Not only did Hernandez win the Cy Young over 19-game winner David Price and 21-game winner CC Sabathia, but the voting wasn't particularly close, as Hernandez earned 21 of the 28 first-place votes cast for the award in 2010.

Voters for regular season awards already know that there is more to determine the value of a pitcher than pitching wins.  But Mets pitcher Bartolo Colón doesn't have time for that talk.  He's too busy helping the Mets inch closer to an unlikely postseason berth by racking up win after win.  And in doing so, he finds himself just one victory away from joining an exclusive Mets pitching club.

Most of the time, when a player becomes "one of only so-and-so players to do something in club history", he's joined by a hodgepodge of players.  Some of these players are usually among the better players to suit up for the team, while others can sometimes be of the "what's he doing on this list?" variety.

For example, when you think of the top home run hitters in Mets history, your thoughts usually turn to guys like Darryl Strawberry, Mike Piazza and Dave Kingman - three guys who were known for their prodigious power.  But rounding out the top ten on the team's all-time home run list is Ed Kranepool, who never hit more than 16 home runs in any season and averaged a long ball every 50.8 plate appearances in his career.  Longevity had more to do with him appearing on this list than anything else.

Similarly, when one thinks of the top strikeout pitchers to put on the orange and blue, immediately visions of the Seavers, Koosmans and Goodens of the Mets universe come to mind.  No one would ever think of including a player like Jonathon Niese in the conversation, but there he is, sitting at No. 9 among the top strikeout pitchers in team history.  That's more a testament to how few great strikeout pitchers have managed to stick around with the Mets than it is of Niese's ability to throw strike three by an opposing batter.

That brings us back to Bartolo Colón, who currently sports a 13-7 won-loss record.  His excellent 2016 campaign comes on the heels of a 14-win season in 2015 and a 15-victory campaign in his inaugural season as a Met in 2014.  A win on Saturday against the Atlanta Braves would give him his third consecutive year with 14 or more victories and would put him on the short list of players who have accomplished that feat in a Mets uniform.  And believe me when I say that the players he'd be joining are not of the Ed Kranepool and Jonathon Niese ilk.

Steve Trachsel (Getty Images)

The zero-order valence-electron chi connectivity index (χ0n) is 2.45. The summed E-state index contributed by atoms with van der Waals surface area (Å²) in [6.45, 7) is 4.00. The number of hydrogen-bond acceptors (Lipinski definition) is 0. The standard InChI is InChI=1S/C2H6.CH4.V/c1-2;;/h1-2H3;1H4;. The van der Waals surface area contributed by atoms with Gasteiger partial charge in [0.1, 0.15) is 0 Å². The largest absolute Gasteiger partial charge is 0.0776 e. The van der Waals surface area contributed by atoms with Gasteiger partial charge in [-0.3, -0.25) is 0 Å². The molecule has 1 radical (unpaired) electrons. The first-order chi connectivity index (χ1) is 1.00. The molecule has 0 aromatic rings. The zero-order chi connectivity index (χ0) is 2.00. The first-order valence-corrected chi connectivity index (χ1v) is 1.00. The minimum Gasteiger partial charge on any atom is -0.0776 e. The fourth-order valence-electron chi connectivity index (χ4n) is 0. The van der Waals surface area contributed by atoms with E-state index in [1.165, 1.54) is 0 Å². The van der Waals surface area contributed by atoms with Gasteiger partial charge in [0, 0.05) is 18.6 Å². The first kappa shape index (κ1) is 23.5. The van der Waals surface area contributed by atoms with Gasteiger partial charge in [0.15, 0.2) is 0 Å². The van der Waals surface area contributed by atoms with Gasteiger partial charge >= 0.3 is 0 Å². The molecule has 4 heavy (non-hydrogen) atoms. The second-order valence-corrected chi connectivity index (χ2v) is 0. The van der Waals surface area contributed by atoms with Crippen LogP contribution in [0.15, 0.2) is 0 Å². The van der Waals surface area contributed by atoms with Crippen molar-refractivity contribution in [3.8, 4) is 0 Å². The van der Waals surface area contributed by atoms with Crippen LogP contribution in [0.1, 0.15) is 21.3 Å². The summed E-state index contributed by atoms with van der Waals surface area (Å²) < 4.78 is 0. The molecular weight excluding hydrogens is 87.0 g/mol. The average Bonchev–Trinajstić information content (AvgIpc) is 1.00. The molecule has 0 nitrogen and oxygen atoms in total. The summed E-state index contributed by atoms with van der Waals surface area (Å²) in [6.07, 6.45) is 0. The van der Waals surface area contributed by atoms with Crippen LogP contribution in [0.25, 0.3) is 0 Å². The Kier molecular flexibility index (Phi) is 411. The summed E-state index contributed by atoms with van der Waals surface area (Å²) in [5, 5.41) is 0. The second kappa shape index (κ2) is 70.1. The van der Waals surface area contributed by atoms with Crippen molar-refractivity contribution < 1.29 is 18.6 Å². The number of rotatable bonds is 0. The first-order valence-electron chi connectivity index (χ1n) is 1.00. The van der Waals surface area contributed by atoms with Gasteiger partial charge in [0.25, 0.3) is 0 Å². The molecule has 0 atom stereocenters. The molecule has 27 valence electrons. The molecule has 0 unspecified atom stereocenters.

Entering 2016, a total of 27 pitchers (including Colón) had won 14 or more games for the Mets in a single season.  By accomplishing the feat in each of his first two seasons with the team, Colón had become one of ten Mets hurlers to post multiple seasons of 14+ victories.  However, one of the other nine was Steve Trachsel, which suggests that the company wasn't really that exclusive.  But should Colón win his 14th game of the season tonight or in any of his subsequent starts over the final three weeks of the season, he'd join pitchers like Jon Matlack, Ron Darling, Sid Fernandez and Al Leiter as three-time 14-game winners.  It's a slightly more impressive list, but none of those guys would ever appear on the Mount Rushmore of Mets starting pitchers.

Matlack, Darling, Fernandez and Leiter all had varying degrees of success with the Mets, but none of them put together at least three consecutive seasons of 14 or more victories while they were on the team.  Only four pitchers have ever done that.  You may have heard of them.  Those players are:

  • Tom Seaver (1967-73)
  • Jerry Koosman (1973-76)
  • Dwight Gooden (1984-88)
  • David Cone (1988-91)

If you were going to sculpt a Mets-style Mount Rushmore using the top four starting pitchers in Mets history, the noggins of those four players would more than likely be permanently chiseled in granite.  Basically, any positive pitching records in team history will feature most, if not all of those pitchers.  Their constant success from year to year made them aces or co-aces of the staffs they pitched for and resulted in lots of wins for the team and themselves.

And to think, Bartolo Colón is just one victory away from joining them.

Over the years, the importance of the pitching victory has been lessened.  A leaky pen can cost a starting pitcher a well-deserved win just as easily as an explosive offense can help a starter earn an ugly "W".  But a win is a win is a win, and pitchers still love getting them.  (Just ask Rick Porcello.)

Bartolo Colón has been in baseball long enough that he remembers when pitching victories were still used to determine how valuable a pitcher was.  But you don't have to tell anyone in this day and age just how valuable Colón has been to the Mets.  And should he earn a victory tonight over the Braves, his value as a winning pitcher will elevate him into the pantheon that includes the best starting pitchers in the history of the franchise.